Election post op

Margaret Dos Santos, Wyoming’s state account manager for Elections Systems and Software, demonstrates how the DS450 machine counts absentee ballots at the Albany County Courthouse’s election building Wednesday in Laramie. More ballots were cast absentee than at the polls leading up to Tuesday’s primary election.

More than half of Albany County voters participated in Tuesday’s primary by casting absentee ballots instead of voting in-person.

Of a total 7,997 votes cast, a total of 4,178 absentee ballots were counted by mail in the primary election compared to 2,928 votes cast at polling places. An additional 891 ballots were cast early at the Albany County Courthouse’s elections building.

That’s a significant jump from absentee participation 2016 where the Albany County Clerk’s office saw 1,078 absentee ballot requests. A total of 7,882 votes were cast in that year’s primary election.

In June, Wyoming’s Secretary of State sent out a letter to voters encouraging them to use mail-in ballot options amid the COVID-19 pandemic. Kayla White, Albany County deputy clerk, said the increase in absentee ballot participation could be attributed to the state’s encouragement.

“Some people forget about the primary,” White said. “Maybe it prompted some people to vote.”

The clerk’s office received back absentee ballots from more than 85% of voters who requested a ballot, which Albany County Clerk Jackie Gonzales said was “huge.”

With several competitive races on both sides of the ballot, Democrats turned out in larger numbers than in 2016 while Republican turnout dropped. A total of 3,523 Democratic ballots were cast in 2020 compared to 2,374 in 2016. Republican voters cast 4,139 ballots in this year’s primary compared to 5,128 in 2016. Democrats also participated in absentee voting at a higher rate than Republicans, casting 2,328 by absentee and 410 early votes, compared to 1,699 by absentee and 440 early voters.

Fewer polling locations and social distancing measures made things in Tuesday’s election a unique challenge, but Gonzales said overall things went well. She said her office would review notes and suggestions from election judges to see how the process might be improved leading up to the Nov. 3 general election.

For Gonzales, a moment at the Indian Paintbrush Elementary school polling place spoke volumes about Tuesday’s election.

“There was a new voter who cast a ballot for the first time, and the judges announced, ‘New voter’ — everyone was caught by surprise and cheered,” Gonzales said with a smile. “That in itself is democracy at its best.”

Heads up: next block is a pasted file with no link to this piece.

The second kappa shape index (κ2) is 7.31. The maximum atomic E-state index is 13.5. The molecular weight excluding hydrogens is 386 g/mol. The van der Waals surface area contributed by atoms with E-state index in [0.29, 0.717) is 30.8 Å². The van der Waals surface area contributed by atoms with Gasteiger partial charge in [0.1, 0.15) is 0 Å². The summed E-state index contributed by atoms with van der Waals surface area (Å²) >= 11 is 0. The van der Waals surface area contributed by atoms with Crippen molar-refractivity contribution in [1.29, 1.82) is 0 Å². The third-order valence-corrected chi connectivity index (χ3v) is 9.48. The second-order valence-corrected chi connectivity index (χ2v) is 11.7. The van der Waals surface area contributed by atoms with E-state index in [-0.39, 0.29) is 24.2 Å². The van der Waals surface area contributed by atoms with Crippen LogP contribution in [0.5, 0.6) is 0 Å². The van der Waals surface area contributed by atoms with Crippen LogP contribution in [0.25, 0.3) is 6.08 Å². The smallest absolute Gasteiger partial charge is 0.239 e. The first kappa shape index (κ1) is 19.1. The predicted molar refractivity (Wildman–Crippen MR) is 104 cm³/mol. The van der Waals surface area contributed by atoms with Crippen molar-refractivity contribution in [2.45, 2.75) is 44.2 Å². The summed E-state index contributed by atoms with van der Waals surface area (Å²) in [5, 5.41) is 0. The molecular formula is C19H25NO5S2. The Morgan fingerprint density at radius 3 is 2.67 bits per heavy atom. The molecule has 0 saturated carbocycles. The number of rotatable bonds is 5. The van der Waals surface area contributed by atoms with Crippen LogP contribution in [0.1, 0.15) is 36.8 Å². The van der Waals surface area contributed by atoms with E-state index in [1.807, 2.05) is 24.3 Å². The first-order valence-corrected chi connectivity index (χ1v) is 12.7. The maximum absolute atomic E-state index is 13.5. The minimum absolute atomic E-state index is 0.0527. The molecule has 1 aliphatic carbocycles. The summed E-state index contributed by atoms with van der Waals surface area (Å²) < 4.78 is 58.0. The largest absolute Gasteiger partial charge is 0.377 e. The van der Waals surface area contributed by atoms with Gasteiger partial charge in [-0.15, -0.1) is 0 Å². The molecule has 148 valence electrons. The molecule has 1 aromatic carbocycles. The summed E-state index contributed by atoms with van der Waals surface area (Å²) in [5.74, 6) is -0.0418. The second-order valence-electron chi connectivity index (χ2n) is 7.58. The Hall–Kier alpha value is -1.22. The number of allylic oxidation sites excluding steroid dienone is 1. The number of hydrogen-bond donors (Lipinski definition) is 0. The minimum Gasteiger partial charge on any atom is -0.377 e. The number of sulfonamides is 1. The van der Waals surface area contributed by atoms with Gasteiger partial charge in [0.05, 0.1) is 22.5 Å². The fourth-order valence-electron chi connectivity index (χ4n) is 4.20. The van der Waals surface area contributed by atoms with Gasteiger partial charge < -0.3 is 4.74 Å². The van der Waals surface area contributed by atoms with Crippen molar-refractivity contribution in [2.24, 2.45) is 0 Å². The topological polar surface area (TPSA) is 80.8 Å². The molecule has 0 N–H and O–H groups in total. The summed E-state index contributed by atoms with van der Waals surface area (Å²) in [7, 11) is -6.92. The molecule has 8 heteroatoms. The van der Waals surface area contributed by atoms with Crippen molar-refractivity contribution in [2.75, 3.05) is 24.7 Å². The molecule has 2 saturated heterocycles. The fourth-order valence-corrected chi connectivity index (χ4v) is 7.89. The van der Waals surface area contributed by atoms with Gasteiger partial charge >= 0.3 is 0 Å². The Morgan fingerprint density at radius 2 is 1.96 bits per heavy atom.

The state’s most crowded legislative race still doesn’t have an official winner on the Republican side.

The House District 14 GOP primary had five candidates, but Republican Matthew Burkhart came out on top with 255 votes, or 26.53%. Runner up Katrina Cox came in with 253 votes in Tuesday’s tally, or 26.33%. That triggered a recount as directed to the clerk’s office by the secretary of state, which took place Wednesday morning with both candidates present.

The recount total gave Cox one extra vote, bringing her total to 254, still short of Burkhart. With provisional votes potentially still waiting to be counted, Cox said she would wait until the results of Friday’s canvassing board before making a decision whether to concede or not.

“I’m going to hold out a little bit longer and see what happens,” she told the Boomerang Wednesday afternoon.

The Republican nominee of that race will face off against Democrat Trey Sherwood, who trounced her primary opponent in Tuesday’s election. While the district has long been a Republican stronghold, it appears to be anybody’s race between two political newcomers, whatever the results of Friday’s canvassing board for the GOP.

City Council

All nine of the candidates for Laramie City Council advanced in Tuesday’s primary. While the votes were effectively inconsequential, many did mark boxes for city council candidates, possibly giving an indication of how November’s election could go.

Vice Mayor Pat Gabriel in Ward 3 received the most votes at 1,181, followed by Councilwoman Jayne Pearce’s 1,128 in Ward 2, then by newcomer Sharon Cumbie’s 1,107, also in Ward 2, and Councilman Brian Harrington’s 1,068 in Ward 1.

Harrington in Ward 1 was followed up by former Laramie mayor Andi Summerville, who garnered 946 votes in the primary. Summerville’s 2018 re-election bid was narrowly thwarted by then-newcomer, now-Councilwoman Jessica Stalder. Newcomers Kaleb Heien and Brett Glass received 461 and 411 votes respectively in the primary.

In Ward 2, local firebrand Tim Hale garnered the fewest votes with 570. Former Councilman Klaus Hanson, the only other candidate in Ward 3, received 803 votes.

Two candidates from Ward 1 will be seated on council. One candidate from wards 2 and 3 will be seated following November’s election.

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